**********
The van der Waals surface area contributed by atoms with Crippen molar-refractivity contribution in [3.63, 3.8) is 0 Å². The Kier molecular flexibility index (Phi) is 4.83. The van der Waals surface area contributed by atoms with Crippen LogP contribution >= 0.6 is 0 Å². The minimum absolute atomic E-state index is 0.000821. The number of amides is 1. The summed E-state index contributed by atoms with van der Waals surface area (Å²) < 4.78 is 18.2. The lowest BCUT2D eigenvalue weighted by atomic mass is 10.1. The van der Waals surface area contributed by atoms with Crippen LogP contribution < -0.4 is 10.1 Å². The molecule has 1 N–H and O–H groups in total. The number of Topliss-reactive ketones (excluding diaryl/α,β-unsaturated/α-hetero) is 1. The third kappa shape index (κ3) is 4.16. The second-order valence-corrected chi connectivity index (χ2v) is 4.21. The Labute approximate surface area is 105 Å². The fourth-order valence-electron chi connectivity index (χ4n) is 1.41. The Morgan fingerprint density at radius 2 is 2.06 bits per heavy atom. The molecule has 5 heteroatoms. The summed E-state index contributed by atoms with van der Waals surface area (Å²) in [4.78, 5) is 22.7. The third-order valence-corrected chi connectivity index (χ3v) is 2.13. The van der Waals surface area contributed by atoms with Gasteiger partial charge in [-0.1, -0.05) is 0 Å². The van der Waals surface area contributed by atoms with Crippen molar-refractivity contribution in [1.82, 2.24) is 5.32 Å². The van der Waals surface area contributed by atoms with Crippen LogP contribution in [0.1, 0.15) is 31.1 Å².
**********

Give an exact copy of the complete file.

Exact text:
The van der Waals surface area contributed by atoms with Crippen molar-refractivity contribution in [3.63, 3.8) is 0 Å². The Kier molecular flexibility index (Phi) is 4.83. The van der Waals surface area contributed by atoms with Crippen LogP contribution >= 0.6 is 0 Å². The minimum absolute atomic E-state index is 0.000821. The number of amides is 1. The summed E-state index contributed by atoms with van der Waals surface area (Å²) < 4.78 is 18.2. The lowest BCUT2D eigenvalue weighted by atomic mass is 10.1. The van der Waals surface area contributed by atoms with Crippen LogP contribution < -0.4 is 10.1 Å². The molecule has 1 N–H and O–H groups in total. The number of Topliss-reactive ketones (excluding diaryl/α,β-unsaturated/α-hetero) is 1. The third kappa shape index (κ3) is 4.16. The second-order valence-corrected chi connectivity index (χ2v) is 4.21. The Labute approximate surface area is 105 Å². The fourth-order valence-electron chi connectivity index (χ4n) is 1.41. The Morgan fingerprint density at radius 2 is 2.06 bits per heavy atom. The molecule has 5 heteroatoms. The summed E-state index contributed by atoms with van der Waals surface area (Å²) in [4.78, 5) is 22.7. The third-order valence-corrected chi connectivity index (χ3v) is 2.13. The van der Waals surface area contributed by atoms with Gasteiger partial charge in [-0.1, -0.05) is 0 Å². The van der Waals surface area contributed by atoms with Crippen molar-refractivity contribution in [1.82, 2.24) is 5.32 Å². The van der Waals surface area contributed by atoms with Crippen LogP contribution in [0.1, 0.15) is 31.1 Å².